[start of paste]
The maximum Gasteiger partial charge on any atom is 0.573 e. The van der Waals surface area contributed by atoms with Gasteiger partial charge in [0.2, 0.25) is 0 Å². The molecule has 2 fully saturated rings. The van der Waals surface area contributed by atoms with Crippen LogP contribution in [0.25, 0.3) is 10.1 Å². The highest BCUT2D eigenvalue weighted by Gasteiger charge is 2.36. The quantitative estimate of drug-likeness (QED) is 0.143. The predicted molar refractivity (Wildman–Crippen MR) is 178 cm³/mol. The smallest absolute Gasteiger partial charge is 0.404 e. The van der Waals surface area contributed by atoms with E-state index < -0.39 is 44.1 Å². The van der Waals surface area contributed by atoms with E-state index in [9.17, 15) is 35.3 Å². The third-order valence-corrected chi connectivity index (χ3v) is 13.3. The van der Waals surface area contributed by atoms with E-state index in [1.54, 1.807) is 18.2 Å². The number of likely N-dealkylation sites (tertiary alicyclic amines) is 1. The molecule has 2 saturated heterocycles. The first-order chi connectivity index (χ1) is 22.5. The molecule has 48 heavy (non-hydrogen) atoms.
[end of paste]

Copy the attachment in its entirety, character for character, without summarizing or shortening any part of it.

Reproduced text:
The maximum Gasteiger partial charge on any atom is 0.573 e. The van der Waals surface area contributed by atoms with Gasteiger partial charge in [0.2, 0.25) is 0 Å². The molecule has 2 fully saturated rings. The van der Waals surface area contributed by atoms with Crippen LogP contribution in [0.25, 0.3) is 10.1 Å². The highest BCUT2D eigenvalue weighted by Gasteiger charge is 2.36. The quantitative estimate of drug-likeness (QED) is 0.143. The predicted molar refractivity (Wildman–Crippen MR) is 178 cm³/mol. The smallest absolute Gasteiger partial charge is 0.404 e. The van der Waals surface area contributed by atoms with E-state index < -0.39 is 44.1 Å². The van der Waals surface area contributed by atoms with E-state index in [9.17, 15) is 35.3 Å². The third-order valence-corrected chi connectivity index (χ3v) is 13.3. The van der Waals surface area contributed by atoms with E-state index in [1.54, 1.807) is 18.2 Å². The number of likely N-dealkylation sites (tertiary alicyclic amines) is 1. The molecule has 2 saturated heterocycles. The first-order chi connectivity index (χ1) is 22.5. The molecule has 48 heavy (non-hydrogen) atoms.